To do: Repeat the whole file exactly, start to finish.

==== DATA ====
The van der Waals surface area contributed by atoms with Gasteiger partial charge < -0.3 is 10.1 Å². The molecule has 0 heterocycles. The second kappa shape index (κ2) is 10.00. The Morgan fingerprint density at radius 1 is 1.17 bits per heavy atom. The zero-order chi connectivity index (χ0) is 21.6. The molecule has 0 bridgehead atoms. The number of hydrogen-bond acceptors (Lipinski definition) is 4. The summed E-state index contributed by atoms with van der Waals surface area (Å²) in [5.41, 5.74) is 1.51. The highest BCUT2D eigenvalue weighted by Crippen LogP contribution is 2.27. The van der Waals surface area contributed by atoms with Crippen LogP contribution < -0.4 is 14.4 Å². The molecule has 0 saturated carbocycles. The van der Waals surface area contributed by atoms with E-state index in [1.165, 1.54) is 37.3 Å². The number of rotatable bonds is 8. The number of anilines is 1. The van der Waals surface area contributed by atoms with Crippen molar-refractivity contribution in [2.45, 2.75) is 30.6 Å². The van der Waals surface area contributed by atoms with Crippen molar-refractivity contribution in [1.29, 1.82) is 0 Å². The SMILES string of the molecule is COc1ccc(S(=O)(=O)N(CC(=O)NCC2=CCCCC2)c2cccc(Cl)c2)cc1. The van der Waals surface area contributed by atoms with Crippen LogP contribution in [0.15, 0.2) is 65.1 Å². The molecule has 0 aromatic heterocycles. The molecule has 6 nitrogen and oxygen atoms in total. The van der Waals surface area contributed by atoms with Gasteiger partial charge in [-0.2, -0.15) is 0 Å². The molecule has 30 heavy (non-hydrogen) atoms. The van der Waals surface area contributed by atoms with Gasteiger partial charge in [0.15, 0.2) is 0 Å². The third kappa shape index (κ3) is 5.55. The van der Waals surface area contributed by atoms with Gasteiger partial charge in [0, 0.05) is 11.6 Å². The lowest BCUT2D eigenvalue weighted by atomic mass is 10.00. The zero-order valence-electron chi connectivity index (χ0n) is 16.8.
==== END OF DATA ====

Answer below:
The van der Waals surface area contributed by atoms with Gasteiger partial charge < -0.3 is 10.1 Å². The molecule has 0 heterocycles. The second kappa shape index (κ2) is 10.00. The Morgan fingerprint density at radius 1 is 1.17 bits per heavy atom. The zero-order chi connectivity index (χ0) is 21.6. The molecule has 0 bridgehead atoms. The number of hydrogen-bond acceptors (Lipinski definition) is 4. The summed E-state index contributed by atoms with van der Waals surface area (Å²) in [5.41, 5.74) is 1.51. The highest BCUT2D eigenvalue weighted by Crippen LogP contribution is 2.27. The van der Waals surface area contributed by atoms with Crippen LogP contribution < -0.4 is 14.4 Å². The molecule has 0 saturated carbocycles. The van der Waals surface area contributed by atoms with E-state index in [1.165, 1.54) is 37.3 Å². The number of rotatable bonds is 8. The number of anilines is 1. The van der Waals surface area contributed by atoms with Crippen molar-refractivity contribution in [2.45, 2.75) is 30.6 Å². The van der Waals surface area contributed by atoms with Crippen molar-refractivity contribution in [1.29, 1.82) is 0 Å². The SMILES string of the molecule is COc1ccc(S(=O)(=O)N(CC(=O)NCC2=CCCCC2)c2cccc(Cl)c2)cc1. The van der Waals surface area contributed by atoms with Crippen LogP contribution in [0.15, 0.2) is 65.1 Å². The molecule has 0 aromatic heterocycles. The molecule has 6 nitrogen and oxygen atoms in total. The van der Waals surface area contributed by atoms with Gasteiger partial charge in [-0.2, -0.15) is 0 Å². The molecule has 30 heavy (non-hydrogen) atoms. The van der Waals surface area contributed by atoms with Gasteiger partial charge in [0.15, 0.2) is 0 Å². The third kappa shape index (κ3) is 5.55. The van der Waals surface area contributed by atoms with Gasteiger partial charge in [0, 0.05) is 11.6 Å². The lowest BCUT2D eigenvalue weighted by atomic mass is 10.00. The zero-order valence-electron chi connectivity index (χ0n) is 16.8.